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« Pick my Brain 12/09/09--Salvador Del Mundo | Main | Tiger Woods and the Role of Fathers »

December 10, 2009

Comments

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Dave Caswell

You make some great points. It really is too bad that asking for money changes the relationship that exists between people. My guess is that to some extent people feel obligated to give it when it is asked for. So how dare this person put me in the position of discomfort. It is easier to give to a charity where they dont know where it came from or how much any one individual gave.

I wonder if it were made known that a friend was having a hard time and there was a place where one could donate without being told who it was from or how much it was if that would not be a more effective way to help the individual. Just a thought.

Anna

There are people in the world who, given the opportunity, will drain you of all your money, health and emotional strength. Perhaps your friend had recently run into one of those and was reacting to you out of that experience rather than responding to you as you truly are.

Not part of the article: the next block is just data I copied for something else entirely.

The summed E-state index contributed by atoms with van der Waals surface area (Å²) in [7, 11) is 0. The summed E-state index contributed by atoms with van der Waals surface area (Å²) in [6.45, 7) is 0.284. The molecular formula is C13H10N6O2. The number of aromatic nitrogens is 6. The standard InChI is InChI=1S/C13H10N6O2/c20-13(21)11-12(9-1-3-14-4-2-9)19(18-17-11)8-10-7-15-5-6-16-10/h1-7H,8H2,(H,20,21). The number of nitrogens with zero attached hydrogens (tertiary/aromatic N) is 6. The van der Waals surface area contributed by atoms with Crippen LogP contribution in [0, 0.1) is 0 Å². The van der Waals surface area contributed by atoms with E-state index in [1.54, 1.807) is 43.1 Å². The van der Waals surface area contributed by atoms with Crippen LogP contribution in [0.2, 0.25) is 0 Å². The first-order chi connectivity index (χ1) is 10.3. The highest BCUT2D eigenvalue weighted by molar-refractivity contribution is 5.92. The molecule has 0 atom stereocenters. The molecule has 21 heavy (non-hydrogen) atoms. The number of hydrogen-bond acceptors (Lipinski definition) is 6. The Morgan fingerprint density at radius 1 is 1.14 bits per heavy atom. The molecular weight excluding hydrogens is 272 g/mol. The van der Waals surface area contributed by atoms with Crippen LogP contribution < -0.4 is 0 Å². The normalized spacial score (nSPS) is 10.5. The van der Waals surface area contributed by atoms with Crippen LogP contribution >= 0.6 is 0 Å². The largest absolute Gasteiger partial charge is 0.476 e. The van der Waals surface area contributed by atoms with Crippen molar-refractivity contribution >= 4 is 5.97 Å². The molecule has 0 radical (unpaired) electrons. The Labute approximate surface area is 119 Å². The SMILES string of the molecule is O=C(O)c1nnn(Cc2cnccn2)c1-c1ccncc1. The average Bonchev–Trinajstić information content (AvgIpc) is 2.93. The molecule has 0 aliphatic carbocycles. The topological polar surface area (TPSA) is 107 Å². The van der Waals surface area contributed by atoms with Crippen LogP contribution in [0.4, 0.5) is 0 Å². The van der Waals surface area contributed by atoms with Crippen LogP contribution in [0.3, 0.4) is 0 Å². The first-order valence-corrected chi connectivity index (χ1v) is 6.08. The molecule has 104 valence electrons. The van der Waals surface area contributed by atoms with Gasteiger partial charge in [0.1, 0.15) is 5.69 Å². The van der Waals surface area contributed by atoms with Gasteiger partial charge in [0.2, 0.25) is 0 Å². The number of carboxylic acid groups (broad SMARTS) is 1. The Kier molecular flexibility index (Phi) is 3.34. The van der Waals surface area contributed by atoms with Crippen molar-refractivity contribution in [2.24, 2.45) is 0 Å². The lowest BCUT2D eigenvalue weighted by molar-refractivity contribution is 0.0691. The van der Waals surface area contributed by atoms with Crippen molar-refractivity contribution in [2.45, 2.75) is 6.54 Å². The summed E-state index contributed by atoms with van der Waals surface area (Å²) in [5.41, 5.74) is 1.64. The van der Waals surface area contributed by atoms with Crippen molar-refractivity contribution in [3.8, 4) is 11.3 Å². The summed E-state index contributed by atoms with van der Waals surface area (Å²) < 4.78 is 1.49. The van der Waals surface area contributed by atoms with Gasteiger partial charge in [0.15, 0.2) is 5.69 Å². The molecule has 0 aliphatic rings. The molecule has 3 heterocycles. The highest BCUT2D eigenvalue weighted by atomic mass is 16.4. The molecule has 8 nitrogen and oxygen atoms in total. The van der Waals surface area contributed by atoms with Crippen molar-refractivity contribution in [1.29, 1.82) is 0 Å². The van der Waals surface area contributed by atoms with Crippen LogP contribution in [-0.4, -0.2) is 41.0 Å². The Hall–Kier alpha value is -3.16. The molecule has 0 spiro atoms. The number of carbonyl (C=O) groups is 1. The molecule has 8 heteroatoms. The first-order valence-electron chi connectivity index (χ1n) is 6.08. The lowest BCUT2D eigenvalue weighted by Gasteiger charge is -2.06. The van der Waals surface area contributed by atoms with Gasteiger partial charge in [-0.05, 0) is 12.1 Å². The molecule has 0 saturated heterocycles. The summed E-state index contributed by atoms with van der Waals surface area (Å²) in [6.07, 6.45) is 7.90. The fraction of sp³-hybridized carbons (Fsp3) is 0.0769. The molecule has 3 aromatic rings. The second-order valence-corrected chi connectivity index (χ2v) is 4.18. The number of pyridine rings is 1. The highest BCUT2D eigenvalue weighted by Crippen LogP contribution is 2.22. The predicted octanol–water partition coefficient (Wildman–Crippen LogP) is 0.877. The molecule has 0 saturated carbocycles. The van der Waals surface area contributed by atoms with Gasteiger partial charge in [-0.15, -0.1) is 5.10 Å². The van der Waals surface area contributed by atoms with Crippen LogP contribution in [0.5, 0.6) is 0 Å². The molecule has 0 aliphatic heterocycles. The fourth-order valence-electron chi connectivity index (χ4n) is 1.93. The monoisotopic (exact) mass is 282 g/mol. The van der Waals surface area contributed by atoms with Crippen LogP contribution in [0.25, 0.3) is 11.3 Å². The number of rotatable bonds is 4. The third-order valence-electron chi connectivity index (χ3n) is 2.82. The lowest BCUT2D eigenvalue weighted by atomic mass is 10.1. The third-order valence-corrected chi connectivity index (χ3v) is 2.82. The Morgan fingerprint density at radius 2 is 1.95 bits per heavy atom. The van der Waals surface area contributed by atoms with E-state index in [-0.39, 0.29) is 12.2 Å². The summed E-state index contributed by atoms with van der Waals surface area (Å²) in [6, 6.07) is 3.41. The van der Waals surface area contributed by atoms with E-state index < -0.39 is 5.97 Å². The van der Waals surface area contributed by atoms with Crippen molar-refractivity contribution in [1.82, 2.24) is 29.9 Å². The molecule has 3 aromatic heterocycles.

For most of us, money equals security; the ability to feed, clothe and house our families. If we feel that's even a little threatened (somewhere around the $20-$50 range as you said), we back off cautiously from the request. Maybe it's a self-preservation instinct. That doesn't make it right to feel that way towards the person in need, but I think it's human nature to do so.

While money can bring out the worst in people. It can also bring out the best.

When my husband was out of work for several months, my mother (a generous, giving, and patient soul who is not wealthy) paid our mortgage for the two months we couldn't afford it, with no thought to our ever repaying her. Where does this type of human nature stem from, the kind that gives without reservation?

Emily Seegmiller

I like this. And to me, this is great blogging- I am getting insight into your thoughts. Thanks for sharing.

Fletch

Thanks for the comments. I had hoped to engender a little debate on the topic, but either everyone agrees with me...or not too many people read this :).

Heather O.

You answered your own question early in your post:

If one friend is constantly mooching off of everyone else, then patience for that type of behavior goes away)

Seems you already understand the essence of the dynamic you are describing.


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